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I am programming cubic element and very confused how to find interpolation function for cubic finite element.

I have element like this in bi-unit isoparametic system :

$-1 \hspace{15pt} -1/3 \hspace{15pt} 1/3 \hspace{20pt} 1$ <- distance

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$1 \hspace{30pt} 2 \hspace{30pt} 3 \hspace{30pt} 4 \hspace{15pt}$ <- Nodes

Physically, the element goes from 1 to 4. Nodes are located at $[1,2,3,4]$. In natural (isoparametric bi-unit system), nodes $[1,2,3,4]$ are located at $[-1,-1/3,1/3,1]$. We have $\textbf{x} = N_1x_1 + N_2x_2 + N_3x_3 + N_4x_4 $. Where, $N_i$ is shape function in geometric coordinates and $x_i$ are nodal locations. Lagrangian interpolation functions for 1D in terms of physical coordinates are: $$N_1(x) = \frac{ (x-x_2) (x-x_3) (x-x_4)} {(x_1-x_2) (x_1-x_3) (x_1-x_4)}$$ $$N_2(x) = \frac{ (x-x_1) (x-x_3) (x-x_4)} {(x_2-x_1) (x_2-x_3) (x_2-x_4)}$$

similarly for other two nodes (I am not writing them).

In terms of natural coordinates,

$$N_1(\xi) = \frac{ (\xi-\xi_2) (\xi-\xi_3) (\xi-\xi_4)} {(\xi_1-\xi_2) (\xi_1-\xi_3) (\xi_1-\xi_4)}$$ $$N_2(\xi) = \frac{ (\xi-\xi_1) (\xi-\xi_3) (\xi-\xi_4)} {(\xi_2-\xi_1) (\xi_2-\xi_3) (\xi_2-\xi_4)}$$

$$\textbf B = \bigg [\frac{\partial N_1}{\partial x}, \frac{\partial N_2}{\partial x}, \frac{\partial N_3}{\partial x}, \frac{\partial N_4}{\partial x} \bigg ] \\ x(\xi) = N(\xi)x_i $$ Jacobian $J$ is given by $$J = \frac{\partial x}{\partial \xi} $$

When we introduce isoparametric coordinates, $$\textbf B = \frac{\partial N_i}{\partial x} = \frac{\partial N_i}{\partial \xi} \frac{\partial \xi}{\partial x} = \frac{\partial N_i}{\partial \xi}\frac{1}{J}$$

Stiffness matrtix is given by $$\textbf K = \int_{-1}^{1} \textbf{ [B]}^{T} \textbf{ E [B] J} d\xi $$

Can someone tell me how to calculate $\textbf B$, $\textbf J$ for above given element? Many references only linear elements, in which we can easily get away with constants. I tried looking some codes, but no luck as many of them still had linear elements. Any references are welcome.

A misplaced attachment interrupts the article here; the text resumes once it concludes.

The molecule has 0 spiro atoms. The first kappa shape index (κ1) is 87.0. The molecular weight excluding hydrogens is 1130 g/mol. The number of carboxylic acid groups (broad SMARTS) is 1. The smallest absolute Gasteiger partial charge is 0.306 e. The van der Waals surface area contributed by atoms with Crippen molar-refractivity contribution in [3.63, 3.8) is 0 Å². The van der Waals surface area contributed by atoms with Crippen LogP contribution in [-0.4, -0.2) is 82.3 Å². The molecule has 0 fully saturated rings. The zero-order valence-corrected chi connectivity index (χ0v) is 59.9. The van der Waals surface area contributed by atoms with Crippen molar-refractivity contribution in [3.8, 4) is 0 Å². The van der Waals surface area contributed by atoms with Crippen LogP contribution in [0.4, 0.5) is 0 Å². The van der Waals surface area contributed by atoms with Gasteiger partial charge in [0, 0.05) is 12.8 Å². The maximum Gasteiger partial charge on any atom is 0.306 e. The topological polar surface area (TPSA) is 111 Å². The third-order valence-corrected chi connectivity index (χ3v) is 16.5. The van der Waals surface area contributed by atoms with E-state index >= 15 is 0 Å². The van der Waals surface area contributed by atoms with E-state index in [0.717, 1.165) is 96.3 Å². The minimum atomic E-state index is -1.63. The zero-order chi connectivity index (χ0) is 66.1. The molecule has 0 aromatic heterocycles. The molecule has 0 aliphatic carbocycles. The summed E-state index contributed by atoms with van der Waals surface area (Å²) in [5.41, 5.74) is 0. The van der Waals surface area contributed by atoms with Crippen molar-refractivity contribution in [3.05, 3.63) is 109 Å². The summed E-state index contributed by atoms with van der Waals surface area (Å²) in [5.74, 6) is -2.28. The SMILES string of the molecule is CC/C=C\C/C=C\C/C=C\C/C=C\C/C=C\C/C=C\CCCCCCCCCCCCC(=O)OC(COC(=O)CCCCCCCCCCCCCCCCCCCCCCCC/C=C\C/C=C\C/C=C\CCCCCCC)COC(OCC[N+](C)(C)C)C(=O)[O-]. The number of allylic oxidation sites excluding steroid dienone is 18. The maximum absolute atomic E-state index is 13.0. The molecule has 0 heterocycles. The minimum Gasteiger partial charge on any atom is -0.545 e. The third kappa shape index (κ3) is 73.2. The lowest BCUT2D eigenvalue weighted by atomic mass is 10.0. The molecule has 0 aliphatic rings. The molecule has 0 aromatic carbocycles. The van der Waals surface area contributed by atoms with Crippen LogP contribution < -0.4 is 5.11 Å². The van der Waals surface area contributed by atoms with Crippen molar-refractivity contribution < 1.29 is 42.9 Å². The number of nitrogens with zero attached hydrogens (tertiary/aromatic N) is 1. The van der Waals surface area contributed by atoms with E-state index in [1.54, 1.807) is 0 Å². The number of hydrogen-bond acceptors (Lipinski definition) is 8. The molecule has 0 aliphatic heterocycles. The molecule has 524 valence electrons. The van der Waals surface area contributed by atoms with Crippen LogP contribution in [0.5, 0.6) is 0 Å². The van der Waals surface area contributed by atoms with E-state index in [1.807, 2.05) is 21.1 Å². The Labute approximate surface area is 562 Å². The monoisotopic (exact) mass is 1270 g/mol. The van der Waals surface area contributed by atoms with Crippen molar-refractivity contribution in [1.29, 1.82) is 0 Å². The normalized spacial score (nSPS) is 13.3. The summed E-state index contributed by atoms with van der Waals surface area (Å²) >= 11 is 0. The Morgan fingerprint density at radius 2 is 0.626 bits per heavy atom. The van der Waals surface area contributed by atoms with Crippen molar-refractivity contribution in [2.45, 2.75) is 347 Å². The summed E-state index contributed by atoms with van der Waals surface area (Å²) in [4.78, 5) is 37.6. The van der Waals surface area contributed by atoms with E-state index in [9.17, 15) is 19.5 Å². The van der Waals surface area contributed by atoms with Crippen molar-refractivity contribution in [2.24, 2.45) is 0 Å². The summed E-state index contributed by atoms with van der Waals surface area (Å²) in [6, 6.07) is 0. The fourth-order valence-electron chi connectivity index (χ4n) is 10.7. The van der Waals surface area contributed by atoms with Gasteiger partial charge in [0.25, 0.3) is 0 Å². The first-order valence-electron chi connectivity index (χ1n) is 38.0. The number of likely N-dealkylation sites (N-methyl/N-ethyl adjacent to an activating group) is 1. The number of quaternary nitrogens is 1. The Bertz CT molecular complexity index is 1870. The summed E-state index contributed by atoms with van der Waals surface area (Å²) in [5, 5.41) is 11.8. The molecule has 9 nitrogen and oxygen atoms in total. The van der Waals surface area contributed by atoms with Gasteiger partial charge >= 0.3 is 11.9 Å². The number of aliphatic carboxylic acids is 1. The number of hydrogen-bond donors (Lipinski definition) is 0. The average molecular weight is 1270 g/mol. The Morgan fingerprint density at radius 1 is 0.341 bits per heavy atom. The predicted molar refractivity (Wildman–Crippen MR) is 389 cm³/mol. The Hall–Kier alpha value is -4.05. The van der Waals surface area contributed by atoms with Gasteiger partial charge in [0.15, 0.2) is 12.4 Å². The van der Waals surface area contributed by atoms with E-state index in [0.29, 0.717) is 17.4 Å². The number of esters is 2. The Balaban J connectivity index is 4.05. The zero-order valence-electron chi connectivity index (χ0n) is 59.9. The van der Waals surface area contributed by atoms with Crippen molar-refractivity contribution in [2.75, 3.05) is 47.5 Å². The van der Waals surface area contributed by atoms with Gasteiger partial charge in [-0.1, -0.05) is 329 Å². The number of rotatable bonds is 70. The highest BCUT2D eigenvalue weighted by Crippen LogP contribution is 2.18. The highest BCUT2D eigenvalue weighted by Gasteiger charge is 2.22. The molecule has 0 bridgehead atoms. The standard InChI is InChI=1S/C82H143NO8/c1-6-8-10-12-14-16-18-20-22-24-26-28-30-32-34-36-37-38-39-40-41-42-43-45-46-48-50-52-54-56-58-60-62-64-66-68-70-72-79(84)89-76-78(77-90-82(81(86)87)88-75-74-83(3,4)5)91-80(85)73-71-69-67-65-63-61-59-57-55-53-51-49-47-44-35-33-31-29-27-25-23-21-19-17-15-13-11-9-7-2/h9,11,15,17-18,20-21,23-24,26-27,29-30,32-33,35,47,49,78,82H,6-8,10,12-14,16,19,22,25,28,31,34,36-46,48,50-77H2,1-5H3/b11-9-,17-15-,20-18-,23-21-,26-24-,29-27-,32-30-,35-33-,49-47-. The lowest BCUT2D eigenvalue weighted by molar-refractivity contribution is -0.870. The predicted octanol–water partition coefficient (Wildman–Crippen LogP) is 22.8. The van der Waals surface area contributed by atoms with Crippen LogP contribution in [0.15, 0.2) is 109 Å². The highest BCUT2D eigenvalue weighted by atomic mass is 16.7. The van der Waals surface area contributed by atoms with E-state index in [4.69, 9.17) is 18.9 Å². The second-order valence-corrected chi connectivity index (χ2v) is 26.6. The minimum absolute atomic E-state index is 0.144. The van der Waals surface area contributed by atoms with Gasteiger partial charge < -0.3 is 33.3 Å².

Edit

After James' answer, I modify my question and reflect findings.

Here is $$\frac{\partial N_i}{\partial \xi} = \begin{bmatrix} -27\xi^2/16 + 9\xi/8 + 1/16 & 81\xi^2/16 - 9\xi/8 - 27/16 & -27\xi^2/16 + 9\xi/8 + 1/16 & -27\xi^2/16 + 9\xi/8 + 1/16 & \end {bmatrix} $$

$$x_i= \begin{bmatrix} 1 \\ 2 \\ 3 \\ 4 \end {bmatrix} $$

So, $$J(\xi) = \frac{\partial N_i}{\partial \xi} x_i$$ is function of $\xi$. $$B(\xi) ^{T} = \frac{1}{J} \begin{bmatrix} \frac{\partial N_1}{\partial \xi} & \frac{\partial N_2}{\partial \xi} & \frac{\partial N_3}{\partial \xi} & \frac{\partial N_4}{\partial \xi} & \end{bmatrix} $$

$B$ is also a function of $\xi$.

$$ K = \int_{-1}^{1} \begin{pmatrix} \frac{1}{J} \begin{bmatrix} \frac{\partial N_1}{\partial \xi} & \frac{\partial N_2}{\partial \xi} & \frac{\partial N_3}{\partial \xi} & \frac{\partial N_4}{\partial \xi} & \end{bmatrix} \end{pmatrix} D \begin{pmatrix} \frac{1}{J} \begin{bmatrix} \frac{\partial N_1}{\partial \xi} \\ \frac{\partial N_2}{\partial \xi} \\ \frac{\partial N_3}{\partial \xi} \\ \frac{\partial N_4}{\partial \xi} \\ \end{bmatrix} \end{pmatrix} J d\xi$$

After that, we find $K$ by Gauss integral as Are these formulas correct, especially $K$? Can someone throw light on how to find Gauss quadrature for $K$?

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I've taken a look on these equations.

I know you have a 1D element, but rewriting the equation would eliminate confusion if you want to write elements in 2D and 3D.

Therefore your stiffness matrix should be

\begin{equation} \mathbf{K}_{el} = \sum_{i}^{n_{gauss}} \mathbf{B}^T \mathbf{E} \mathbf{B} w_{\xi,i} det(J). \end{equation}

for the numerical integration with Gauss. Your stiffness matrix formula used $J$ instead of $det(J)$, which is not wrong. The determinant of the Jacobian is only significant for multidimensional cases.

The formula for your Jacobian should be \begin{equation} J = \sum_{i}^{n} \frac{\partial N_{i}}{\partial \xi}x_{i}. \end{equation}

The Jacobian in the one-dimensional case is defined as $J = \left[ \frac{\partial x}{\partial \xi} \right]$ for \begin{equation} \begin{bmatrix} \frac{\partial N}{\partial \xi} \end{bmatrix} = J \begin{bmatrix} \frac{\partial N}{\partial x} \end{bmatrix} \end{equation}

\begin{equation} \begin{bmatrix} \frac{\partial N}{\partial \xi} \end{bmatrix} = \begin{bmatrix} \frac{\partial x}{\partial \xi} \end{bmatrix} \begin{bmatrix} \frac{\partial N}{\partial x} \end{bmatrix} \end{equation}